FlyABR From United States of America, joined Sep 2003, 699 posts, RR: 0 Posted (11 years 6 months 1 week 5 days 15 hours ago) and read 38573 times:
Was just thinking about how old the NW fleet of dc9s and dc10s are. Many NW diesel 9s are way over 30 years old. Just how long can commercial jets fly before they need to be retired? And are there govt regs against aircraft being to old for commercial service? Thanks for any info you can provide. I'm kinda new to this game...
Matt D From United States of America, joined Nov 1999, 9502 posts, RR: 45
Reply 3, posted (11 years 6 months 1 week 5 days 14 hours ago) and read 38502 times:
I know of no government imposed age limit imposed on aircraft per se. Modern maintennance can theoreticaly keep a plane in the air forever. As noted, it has more to do with hours and/or cycles; there are established airworthiness directives that need to be adhered to. Also, as noted, there are many variables: how many cycles per day, stage length of each cycle, and so on.
Beltwaybandit From United States of America, joined Mar 2003, 495 posts, RR: 0
Reply 4, posted (11 years 6 months 1 week 5 days 14 hours ago) and read 38495 times:
Manufacturers put an absolute limit (e.g. the 100,000 cycle limit), but I believe that can bump that limit upward.
Cycles are a much more valid measure of wear. Flight hours work the engines, but engines are continually renewed with new disks and life-limited parts. Airframes take a beating on landing and takeoff. Corrosion also takes a toll.
Na From Germany, joined Dec 1999, 10973 posts, RR: 9
Reply 6, posted (11 years 6 months 1 week 5 days 14 hours ago) and read 38446 times:
Looking back it appears the 747 is a very longlasting type of aircraft. There are many converted Freighters around that are well past their 30th birthday (a good part of UPS´, Evergreen´s and Kalitta´s fleet). And some pax-747s too were built when the Vietnam war was still reality.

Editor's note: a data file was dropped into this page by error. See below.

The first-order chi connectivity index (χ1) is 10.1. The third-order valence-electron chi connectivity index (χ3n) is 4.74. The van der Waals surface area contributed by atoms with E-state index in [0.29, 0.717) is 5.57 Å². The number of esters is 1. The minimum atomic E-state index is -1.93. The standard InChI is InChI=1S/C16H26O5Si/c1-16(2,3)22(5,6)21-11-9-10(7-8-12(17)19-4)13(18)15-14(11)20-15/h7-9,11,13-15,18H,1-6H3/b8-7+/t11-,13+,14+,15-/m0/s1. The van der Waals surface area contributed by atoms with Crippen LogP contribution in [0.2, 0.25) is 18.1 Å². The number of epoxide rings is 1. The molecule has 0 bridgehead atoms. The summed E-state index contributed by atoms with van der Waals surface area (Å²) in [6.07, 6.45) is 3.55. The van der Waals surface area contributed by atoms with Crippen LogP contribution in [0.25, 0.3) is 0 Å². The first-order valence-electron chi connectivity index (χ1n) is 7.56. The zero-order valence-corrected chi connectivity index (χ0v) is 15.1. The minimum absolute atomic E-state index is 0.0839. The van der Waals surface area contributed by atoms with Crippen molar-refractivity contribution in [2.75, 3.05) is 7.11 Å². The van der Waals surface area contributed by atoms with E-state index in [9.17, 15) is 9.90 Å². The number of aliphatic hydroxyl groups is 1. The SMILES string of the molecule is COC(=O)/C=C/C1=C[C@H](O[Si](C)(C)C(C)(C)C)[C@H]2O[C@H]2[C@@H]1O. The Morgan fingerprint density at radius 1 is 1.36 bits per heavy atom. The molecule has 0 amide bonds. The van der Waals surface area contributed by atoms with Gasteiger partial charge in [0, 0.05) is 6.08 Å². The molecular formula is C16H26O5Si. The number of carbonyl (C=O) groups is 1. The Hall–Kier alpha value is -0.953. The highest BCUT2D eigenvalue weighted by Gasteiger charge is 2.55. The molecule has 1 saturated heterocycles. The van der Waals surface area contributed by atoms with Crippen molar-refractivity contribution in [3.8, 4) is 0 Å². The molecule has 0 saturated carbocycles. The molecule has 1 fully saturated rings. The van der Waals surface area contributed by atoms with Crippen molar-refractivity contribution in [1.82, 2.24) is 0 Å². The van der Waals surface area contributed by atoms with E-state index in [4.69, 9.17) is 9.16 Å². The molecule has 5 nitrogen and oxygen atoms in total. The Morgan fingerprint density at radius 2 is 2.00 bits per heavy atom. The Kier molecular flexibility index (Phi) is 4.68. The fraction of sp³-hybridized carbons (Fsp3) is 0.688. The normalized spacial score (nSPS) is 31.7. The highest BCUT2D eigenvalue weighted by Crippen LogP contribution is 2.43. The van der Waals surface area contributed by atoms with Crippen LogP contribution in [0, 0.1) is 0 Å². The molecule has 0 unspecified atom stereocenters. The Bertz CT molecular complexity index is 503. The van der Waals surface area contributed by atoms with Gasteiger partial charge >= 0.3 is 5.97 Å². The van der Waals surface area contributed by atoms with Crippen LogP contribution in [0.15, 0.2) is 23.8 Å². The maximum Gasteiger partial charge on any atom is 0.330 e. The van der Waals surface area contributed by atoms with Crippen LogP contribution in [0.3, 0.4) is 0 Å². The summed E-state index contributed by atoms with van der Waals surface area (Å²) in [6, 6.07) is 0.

Of cause this has to do with the Jumbo Jet being a longhaul aircraft (the domestic 747s in Japan don´t fly that long) doing less cycles (compression/decompression put huge stress on airframes) than shorthaul aircraft (the NWA DC-9s are a exception here).
In comparison to the 747 most A300s from the 70s have been retired. That most DC-10s and L-1011s have also been retired and many scrapped has also to with them being aircraft of manufacturers no longer existing (and parts in somewhat shorter supply I guess).
While you can expect most of the B747-400s built in the 90s still flying in 2020, and a number of them as converted freighters, for example many of the shorthaul 777-300s serving in Asia will be beercans by then.
BoingGoingGone From , joined Dec 1969, posts, RR:
Reply 7, posted (11 years 6 months 1 week 5 days 14 hours ago) and read 38412 times:
The 747 lasting that long is a result of better utilization. It spends more time flying than it does on the ground. Short haul aircraft can do up to 10 cycles per day or more, a 747 might do 2 or 3. Thus prolonging it's life.
About the NWA DC-9's. They are on their last leg. My father-in-law has been working on the same birds since they were part of Republic. He says they can't get more than another 5-6 years out of them, if they are lucky.
Ckfred From United States of America, joined Apr 2001, 5419 posts, RR: 1
Reply 9, posted (11 years 6 months 1 week 5 days 13 hours ago) and read 38317 times:
Part of the lifespan depends how the changes in technology. Planes that needed a flight engineer tended to disappear as labor costs increased. After September 11th, most airlines put their 727s on an expedited retirement schedule. American had planned to fly 727s until the end 2004, but they would up being retired by 4/30/02.
A lot of 727s, 737-200s and DC-9s were retired in the late 1990s, because Federal noise regulations required either new engines or hush kits.
Sometimes, an airline may find that a plane simply does not fit well into the fleet. American has not been completely happy with the Fokker 100s. They aren't suited for very short hops, and mechanics find they are more difficult to work on then Boeing, McDonnell Douglas, and Airbus aircraft. That's why American never exercised its options and has started retiring the Fokkers this year, even though the first Fokkers were delivered in 1991. Add to the fact that parts are difficult to get, because Fokker went out of business.